This section contains links to resources for teaching the Arts across all the disciplines. The links are arranged alphabetically.
Here you are able to search through the core National Film Unit (NFU) collection as well as find out about preservation work and the history and life of the film unit.
Historical Information on various countries and time period.
These New Zealand Curriculum guides provide comprehensive elaborations of the arts learning area including the disciplines of dance drama music – sound arts visual arts and art history. Pedagogies indicators context elaborations and learning progammes support underpinning key concepts. All materials strongly support arts teaching and learning in each discipline at curriculum levels 6 - 8 (NCEA).
Access an array of education kits designed to support teachers with information activities and ideas for visiting the museum. Resources also include pre-visit and post-visit activities. Though based on the Auckland Museum many of the kits contain material that would be useful to teachers elsewhere in the country. Of particular note are the kits on Maori Arts including kowhaiwhai and tukutuku patterns whakairo and more.
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The Dutch Golden Age led to a tremendous outpouring of still-life paintings in the 17th century. Since then, critics have generally belonged to two opposing schools of thought when it comes to interpreting them.
International Art History network.
This site is focused on helping teachers develop programmes of study. While it’s based on the Getty’s collection and American education system the information is easily transferable. The Building Visual Arts Lessons is divided into a number of sections including discussion of Elements of Art which looks at formal qualities in relation to images. Information is developed for practical classroom use and teachers can search lesson plans.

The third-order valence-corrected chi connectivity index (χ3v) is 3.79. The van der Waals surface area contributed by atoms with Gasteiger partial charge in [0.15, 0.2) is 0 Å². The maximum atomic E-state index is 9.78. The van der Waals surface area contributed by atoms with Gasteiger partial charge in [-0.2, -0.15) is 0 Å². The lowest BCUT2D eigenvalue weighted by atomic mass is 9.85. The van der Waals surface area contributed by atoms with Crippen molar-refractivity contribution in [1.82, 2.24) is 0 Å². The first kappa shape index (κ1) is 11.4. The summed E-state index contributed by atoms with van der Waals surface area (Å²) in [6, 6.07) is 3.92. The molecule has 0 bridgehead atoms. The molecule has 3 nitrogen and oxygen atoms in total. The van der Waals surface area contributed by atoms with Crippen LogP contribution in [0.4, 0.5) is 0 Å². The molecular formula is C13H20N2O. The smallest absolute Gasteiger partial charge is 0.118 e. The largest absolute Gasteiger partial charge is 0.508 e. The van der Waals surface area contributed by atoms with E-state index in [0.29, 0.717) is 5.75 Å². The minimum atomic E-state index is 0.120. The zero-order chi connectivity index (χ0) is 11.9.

Japanese art has long been a source of fascination and inspiration for Western artists. From the 17th century onwards, Dutch imports of East Asian objets d’art created a frenzy among wealthy Europeans for exotic silks, ceramics, and other treasures.
Selection of images and essays about the art style and time period.
A vast site. Probably the most useful for Art History teachers is the Timeline of Art History a chronological geographical and thematic exploration of the history of art from around the world. Each timeline page includes representative art from the Museum's collection a chart of time periods a map of the region an overview and a list of key events. The user can compare and contrast art from different periods and geographic locations.
This timeline from 1841 - 2010 gives details of the development of photography in New Zealand while also making reference to international events within photography.